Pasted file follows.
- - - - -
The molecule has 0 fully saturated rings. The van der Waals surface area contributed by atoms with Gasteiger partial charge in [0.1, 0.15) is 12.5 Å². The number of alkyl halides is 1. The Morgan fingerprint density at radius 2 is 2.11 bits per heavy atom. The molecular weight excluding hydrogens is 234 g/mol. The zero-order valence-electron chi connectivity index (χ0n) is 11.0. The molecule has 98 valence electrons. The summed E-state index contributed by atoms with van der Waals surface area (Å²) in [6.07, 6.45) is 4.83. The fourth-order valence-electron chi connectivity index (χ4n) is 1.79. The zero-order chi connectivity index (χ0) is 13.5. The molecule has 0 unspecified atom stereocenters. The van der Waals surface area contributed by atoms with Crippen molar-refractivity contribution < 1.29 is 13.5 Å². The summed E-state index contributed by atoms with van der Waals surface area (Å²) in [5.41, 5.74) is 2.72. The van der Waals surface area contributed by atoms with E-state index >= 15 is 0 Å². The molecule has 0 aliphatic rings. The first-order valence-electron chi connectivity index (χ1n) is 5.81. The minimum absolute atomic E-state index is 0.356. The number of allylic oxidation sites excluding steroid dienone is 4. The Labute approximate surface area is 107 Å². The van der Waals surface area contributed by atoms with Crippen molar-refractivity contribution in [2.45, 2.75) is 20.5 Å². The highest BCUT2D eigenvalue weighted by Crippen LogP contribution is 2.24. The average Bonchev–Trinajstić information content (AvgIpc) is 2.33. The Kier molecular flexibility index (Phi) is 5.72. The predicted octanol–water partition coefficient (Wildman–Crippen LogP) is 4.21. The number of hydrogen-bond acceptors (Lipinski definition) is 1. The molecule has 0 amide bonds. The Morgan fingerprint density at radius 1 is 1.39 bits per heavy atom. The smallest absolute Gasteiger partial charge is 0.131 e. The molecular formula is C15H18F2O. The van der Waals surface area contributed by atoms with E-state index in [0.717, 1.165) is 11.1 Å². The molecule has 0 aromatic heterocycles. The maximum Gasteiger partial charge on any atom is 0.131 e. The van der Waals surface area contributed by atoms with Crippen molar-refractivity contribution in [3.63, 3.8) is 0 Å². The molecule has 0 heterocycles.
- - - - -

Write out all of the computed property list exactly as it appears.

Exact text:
The molecule has 0 fully saturated rings. The van der Waals surface area contributed by atoms with Gasteiger partial charge in [0.1, 0.15) is 12.5 Å². The number of alkyl halides is 1. The Morgan fingerprint density at radius 2 is 2.11 bits per heavy atom. The molecular weight excluding hydrogens is 234 g/mol. The zero-order valence-electron chi connectivity index (χ0n) is 11.0. The molecule has 98 valence electrons. The summed E-state index contributed by atoms with van der Waals surface area (Å²) in [6.07, 6.45) is 4.83. The fourth-order valence-electron chi connectivity index (χ4n) is 1.79. The zero-order chi connectivity index (χ0) is 13.5. The molecule has 0 unspecified atom stereocenters. The van der Waals surface area contributed by atoms with Crippen molar-refractivity contribution < 1.29 is 13.5 Å². The summed E-state index contributed by atoms with van der Waals surface area (Å²) in [5.41, 5.74) is 2.72. The van der Waals surface area contributed by atoms with E-state index >= 15 is 0 Å². The molecule has 0 aliphatic rings. The first-order valence-electron chi connectivity index (χ1n) is 5.81. The minimum absolute atomic E-state index is 0.356. The number of allylic oxidation sites excluding steroid dienone is 4. The Labute approximate surface area is 107 Å². The van der Waals surface area contributed by atoms with Crippen molar-refractivity contribution in [2.45, 2.75) is 20.5 Å². The highest BCUT2D eigenvalue weighted by Crippen LogP contribution is 2.24. The average Bonchev–Trinajstić information content (AvgIpc) is 2.33. The Kier molecular flexibility index (Phi) is 5.72. The predicted octanol–water partition coefficient (Wildman–Crippen LogP) is 4.21. The number of hydrogen-bond acceptors (Lipinski definition) is 1. The molecule has 0 amide bonds. The Morgan fingerprint density at radius 1 is 1.39 bits per heavy atom. The smallest absolute Gasteiger partial charge is 0.131 e. The molecular formula is C15H18F2O. The van der Waals surface area contributed by atoms with E-state index in [0.717, 1.165) is 11.1 Å². The molecule has 0 aromatic heterocycles. The maximum Gasteiger partial charge on any atom is 0.131 e. The van der Waals surface area contributed by atoms with Crippen molar-refractivity contribution in [3.63, 3.8) is 0 Å². The molecule has 0 heterocycles.